Given the brutally significant themes of the transience and fragility of human existence, the gaping gulf of indifference of the world in relation to any one life that is very much foregrounded in this hypnotic show of film and sculptural installation (with its embedded motifs of political and social abuses), I may be crude in revealing that my first impulse was to find the material greatly soothing and meditative, mesmeric visually, aurally and, peculiarly for an art exhibition, olfactorily. Through a heavy black curtain, you enter a hushed space (but for the soft tinkle of bells) and move straight into a shrouded passageway of hung cloth, onto which is silk screened faded, faint images of family, through which you may walk, each space illuminated with the barest of light, like a surround of ghosts floating fleetingly on all sides. On either side, bisected by the phantom corridor, play two films, one set in a desolate snowy expanse (Ile d’Orleans in Quebec), the other in an arid, sun-baked landscape (Chile’s Atacama Desert), a field of Japanese bells mounted on tender, pliant rods in each, chiming in the breeze, a curious cycling chorus of the doleful, melancholic and palliative. Seats are provided for you to sit and contemplate, immerse the self in the delicacy of the sound. As if to enlarge the experience, Boltanski has strewn crumpled balls of paper in front of the snowscape, and a field of actual grass and dead flowers in front of the desert scene (providing a heady nasal blast of earthiness), bursting the onscreen environment straight into the gallery space. The film’s titles-Animitas (Blanc) and Animitas (small souls)-reference both the Latin term for soul and a Chilean word for roadside shrine, underscoring the elegiac nature of the song. Ephemeres(Mayflies), situated in a room at the rear of the ground floor, long strips of cloth veils suspended from the ceiling onto which is projected the frantic, luminescent winged movements of the titular insect (with the shortest lifespan in the evolutionary kingdom), is like a magic forest around which you move slightly befuddled and incoherent, unsure of dimension but dazzled by, and in wonder of, the ephemeral and transitory, the flap and weave of perpetual passing, strangely comforting. The upstairs floor is given entirely over to Boltanski’s 2017 three-screen work Misterios, incorporating an image of the shoreline looking out to sea in Bahia Bustamante, Patagonia; a whale skeleton washed up on the beach; and man-made trumpet mechanisms which mimic, with the aid of wind, cetacean song. Again addressing the casual savagery of the natural world, the artist endeavours to leave a mark, lamenting the enormity of loss, inscribing his voice into a machine which, too, will eventually fade. All the while, the light in the gallery subtly swells and ebbs, the rotation of light to dark and back again. Much of the work in its quiet way and structure functions according to the fundamental principles of the haiku-concise, but equally unhurried. Ephemeres runs through 12 May Please visit my Instagram for video posts of the exhibition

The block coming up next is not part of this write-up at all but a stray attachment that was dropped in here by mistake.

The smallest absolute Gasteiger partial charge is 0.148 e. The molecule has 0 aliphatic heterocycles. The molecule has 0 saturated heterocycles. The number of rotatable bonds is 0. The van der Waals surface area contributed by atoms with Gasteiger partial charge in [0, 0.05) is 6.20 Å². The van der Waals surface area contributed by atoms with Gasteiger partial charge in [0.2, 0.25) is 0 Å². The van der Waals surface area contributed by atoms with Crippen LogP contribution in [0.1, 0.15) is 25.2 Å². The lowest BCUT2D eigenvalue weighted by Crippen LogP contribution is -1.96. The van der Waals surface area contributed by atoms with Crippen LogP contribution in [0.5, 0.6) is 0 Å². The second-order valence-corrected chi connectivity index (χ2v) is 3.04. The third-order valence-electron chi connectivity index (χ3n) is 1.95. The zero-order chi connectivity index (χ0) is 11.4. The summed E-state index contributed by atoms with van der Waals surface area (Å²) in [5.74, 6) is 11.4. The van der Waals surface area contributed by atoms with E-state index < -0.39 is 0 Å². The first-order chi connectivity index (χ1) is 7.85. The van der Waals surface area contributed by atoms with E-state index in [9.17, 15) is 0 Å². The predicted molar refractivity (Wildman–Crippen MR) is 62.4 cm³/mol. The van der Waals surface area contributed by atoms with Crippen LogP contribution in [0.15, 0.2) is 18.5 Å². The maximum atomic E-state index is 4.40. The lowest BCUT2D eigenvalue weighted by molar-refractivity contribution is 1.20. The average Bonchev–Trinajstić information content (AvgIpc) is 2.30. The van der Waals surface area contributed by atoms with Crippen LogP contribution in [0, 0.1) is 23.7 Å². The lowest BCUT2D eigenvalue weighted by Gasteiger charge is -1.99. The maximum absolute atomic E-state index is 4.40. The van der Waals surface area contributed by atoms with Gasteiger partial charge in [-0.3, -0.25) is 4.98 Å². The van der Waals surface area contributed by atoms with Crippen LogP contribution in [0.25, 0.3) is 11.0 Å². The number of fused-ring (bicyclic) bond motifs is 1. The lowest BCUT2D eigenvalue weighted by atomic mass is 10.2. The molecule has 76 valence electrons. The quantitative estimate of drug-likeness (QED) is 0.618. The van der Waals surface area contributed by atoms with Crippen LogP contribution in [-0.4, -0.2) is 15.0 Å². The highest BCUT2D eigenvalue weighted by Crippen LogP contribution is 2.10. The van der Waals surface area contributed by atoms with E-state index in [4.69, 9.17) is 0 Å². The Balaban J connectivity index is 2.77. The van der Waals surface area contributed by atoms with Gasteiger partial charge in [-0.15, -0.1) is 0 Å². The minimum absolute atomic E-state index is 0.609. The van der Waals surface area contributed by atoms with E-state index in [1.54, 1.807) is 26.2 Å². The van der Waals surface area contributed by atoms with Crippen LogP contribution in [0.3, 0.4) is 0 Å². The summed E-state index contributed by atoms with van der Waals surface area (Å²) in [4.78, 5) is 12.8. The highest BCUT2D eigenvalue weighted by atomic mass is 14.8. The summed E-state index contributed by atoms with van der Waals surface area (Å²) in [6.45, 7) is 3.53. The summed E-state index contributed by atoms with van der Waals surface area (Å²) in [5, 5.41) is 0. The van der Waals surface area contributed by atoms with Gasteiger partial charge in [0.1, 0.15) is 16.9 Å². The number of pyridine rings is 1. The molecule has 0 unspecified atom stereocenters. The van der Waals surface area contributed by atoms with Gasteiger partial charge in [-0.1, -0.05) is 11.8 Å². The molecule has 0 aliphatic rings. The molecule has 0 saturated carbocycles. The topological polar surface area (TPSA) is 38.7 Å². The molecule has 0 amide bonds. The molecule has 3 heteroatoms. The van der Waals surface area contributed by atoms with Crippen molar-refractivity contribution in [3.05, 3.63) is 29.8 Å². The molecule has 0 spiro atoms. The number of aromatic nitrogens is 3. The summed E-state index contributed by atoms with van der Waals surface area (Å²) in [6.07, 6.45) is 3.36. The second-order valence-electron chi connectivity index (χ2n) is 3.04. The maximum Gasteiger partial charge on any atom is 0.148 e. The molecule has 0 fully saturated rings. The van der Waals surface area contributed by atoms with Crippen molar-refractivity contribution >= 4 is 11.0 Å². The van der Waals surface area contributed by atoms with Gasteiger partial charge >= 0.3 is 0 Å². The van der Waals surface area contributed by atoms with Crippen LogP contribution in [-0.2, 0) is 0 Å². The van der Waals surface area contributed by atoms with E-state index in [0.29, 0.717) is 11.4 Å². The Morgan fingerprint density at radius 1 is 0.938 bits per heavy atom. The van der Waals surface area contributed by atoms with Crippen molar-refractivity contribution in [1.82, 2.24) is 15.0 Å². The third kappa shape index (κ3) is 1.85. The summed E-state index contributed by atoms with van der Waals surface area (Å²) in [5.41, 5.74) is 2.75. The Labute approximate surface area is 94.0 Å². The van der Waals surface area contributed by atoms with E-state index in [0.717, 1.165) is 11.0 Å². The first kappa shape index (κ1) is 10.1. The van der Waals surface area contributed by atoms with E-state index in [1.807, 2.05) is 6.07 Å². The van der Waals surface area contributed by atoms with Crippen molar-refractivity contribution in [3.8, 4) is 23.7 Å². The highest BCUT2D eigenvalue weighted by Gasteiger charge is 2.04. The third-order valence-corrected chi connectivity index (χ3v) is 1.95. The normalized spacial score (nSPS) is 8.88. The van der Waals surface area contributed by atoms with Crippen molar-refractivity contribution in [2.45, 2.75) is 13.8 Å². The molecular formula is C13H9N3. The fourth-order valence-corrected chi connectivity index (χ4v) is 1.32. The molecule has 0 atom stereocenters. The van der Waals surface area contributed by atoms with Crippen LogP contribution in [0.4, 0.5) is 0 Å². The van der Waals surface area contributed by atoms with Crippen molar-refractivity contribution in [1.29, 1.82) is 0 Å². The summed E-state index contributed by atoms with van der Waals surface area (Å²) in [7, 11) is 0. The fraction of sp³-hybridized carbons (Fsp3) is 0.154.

From the image, you may construe this recently opened venture from erstwhile co-founder of famed Soho cafe Fernandez and Wells (Jorge Fernandez) and Patisserie Organic originator Dee Rettali to be the latest boutique business to appear in a railway arch in either East or South London, but it is in fact located just behind the Russell Square Underground station on a quiet cobbled mews directly next to the venerable Horse Hospital (independent arts club specialising in subcultural studies, notably underground and experimental film), and neighbour to several small startup media businesses. The emphasis is on slow ferment craft cooking in both sweet and savoury fields, the majority of the cakes baked with sourdough (as well as vegan and gluten free options). The pastries are the stars (at least in the early hours), munificently arrayed along the front counter, open-plan kitchen just behind, where the staff can be witnessed wholly employed in the creation of future delicacies, the environment warm and welcoming. On the day of my visit, the weather being agreeable, the front doors were swung to the side, tantalisingly exposing the seductive wares to passersby-the cafe is organised mostly as a takeaway enterprise, with only a few stools arranged along a narrow counter and, for the summer at least, a few tables just outside which will no doubt be highly coveted. In addition to the baked goods, the cafe offers breads, salads, galettes, tartlettes, and Moroccan inspired Berber omelettes (akin to the on-trend shakshouka), as well as an intensely moreish granola, enormous clusters of grains, nuts and honey on a bed of yoghurt. Their Instagram feed will induce full activation of the salivary gland, appetising image after appetising image. I can speak for the orange-almond cake, both the bilberry (Eurasian cousin to the blueberry) and cinnamon-muscavado sticky buns and the densely rich and gritty chocolate berry loaf, all deliriously delicious and finely balanced in ingredient (the bakers will not be risk-averse in their choice of material, either, introducing such unusual and inspired touches as thyme, squash and black tea into the mix, amongst others) . If you’re in the area, it would be criminal not to stop and have a look at this dynamic new independent-only the heartiest of discipline will depart without a cake or good of some sort.